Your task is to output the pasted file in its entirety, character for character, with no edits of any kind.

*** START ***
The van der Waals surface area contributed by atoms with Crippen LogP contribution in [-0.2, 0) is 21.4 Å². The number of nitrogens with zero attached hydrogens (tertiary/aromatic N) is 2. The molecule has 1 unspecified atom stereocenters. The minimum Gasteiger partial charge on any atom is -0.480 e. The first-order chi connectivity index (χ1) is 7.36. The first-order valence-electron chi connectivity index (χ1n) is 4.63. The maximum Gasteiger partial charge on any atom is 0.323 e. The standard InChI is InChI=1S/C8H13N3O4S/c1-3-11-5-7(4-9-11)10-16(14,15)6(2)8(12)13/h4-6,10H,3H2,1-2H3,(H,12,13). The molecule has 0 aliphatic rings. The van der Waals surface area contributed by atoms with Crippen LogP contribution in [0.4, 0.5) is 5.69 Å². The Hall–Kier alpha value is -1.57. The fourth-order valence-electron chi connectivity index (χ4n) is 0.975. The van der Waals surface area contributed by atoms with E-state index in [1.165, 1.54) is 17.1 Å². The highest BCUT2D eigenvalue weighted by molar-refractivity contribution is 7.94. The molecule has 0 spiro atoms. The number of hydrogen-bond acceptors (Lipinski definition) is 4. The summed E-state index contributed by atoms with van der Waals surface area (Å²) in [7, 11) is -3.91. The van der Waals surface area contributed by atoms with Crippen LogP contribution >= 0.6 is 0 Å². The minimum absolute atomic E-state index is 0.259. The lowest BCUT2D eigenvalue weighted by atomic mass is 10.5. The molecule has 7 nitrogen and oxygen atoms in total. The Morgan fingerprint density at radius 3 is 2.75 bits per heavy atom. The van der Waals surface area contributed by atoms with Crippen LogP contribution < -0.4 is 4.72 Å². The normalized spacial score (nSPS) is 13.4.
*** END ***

The van der Waals surface area contributed by atoms with Crippen LogP contribution in [-0.2, 0) is 21.4 Å². The number of nitrogens with zero attached hydrogens (tertiary/aromatic N) is 2. The molecule has 1 unspecified atom stereocenters. The minimum Gasteiger partial charge on any atom is -0.480 e. The first-order chi connectivity index (χ1) is 7.36. The first-order valence-electron chi connectivity index (χ1n) is 4.63. The maximum Gasteiger partial charge on any atom is 0.323 e. The standard InChI is InChI=1S/C8H13N3O4S/c1-3-11-5-7(4-9-11)10-16(14,15)6(2)8(12)13/h4-6,10H,3H2,1-2H3,(H,12,13). The molecule has 0 aliphatic rings. The van der Waals surface area contributed by atoms with Crippen LogP contribution in [0.4, 0.5) is 5.69 Å². The Hall–Kier alpha value is -1.57. The fourth-order valence-electron chi connectivity index (χ4n) is 0.975. The van der Waals surface area contributed by atoms with E-state index in [1.165, 1.54) is 17.1 Å². The highest BCUT2D eigenvalue weighted by molar-refractivity contribution is 7.94. The molecule has 0 spiro atoms. The number of hydrogen-bond acceptors (Lipinski definition) is 4. The summed E-state index contributed by atoms with van der Waals surface area (Å²) in [7, 11) is -3.91. The van der Waals surface area contributed by atoms with Crippen LogP contribution >= 0.6 is 0 Å². The minimum absolute atomic E-state index is 0.259. The lowest BCUT2D eigenvalue weighted by atomic mass is 10.5. The molecule has 7 nitrogen and oxygen atoms in total. The Morgan fingerprint density at radius 3 is 2.75 bits per heavy atom. The van der Waals surface area contributed by atoms with Crippen LogP contribution < -0.4 is 4.72 Å². The normalized spacial score (nSPS) is 13.4.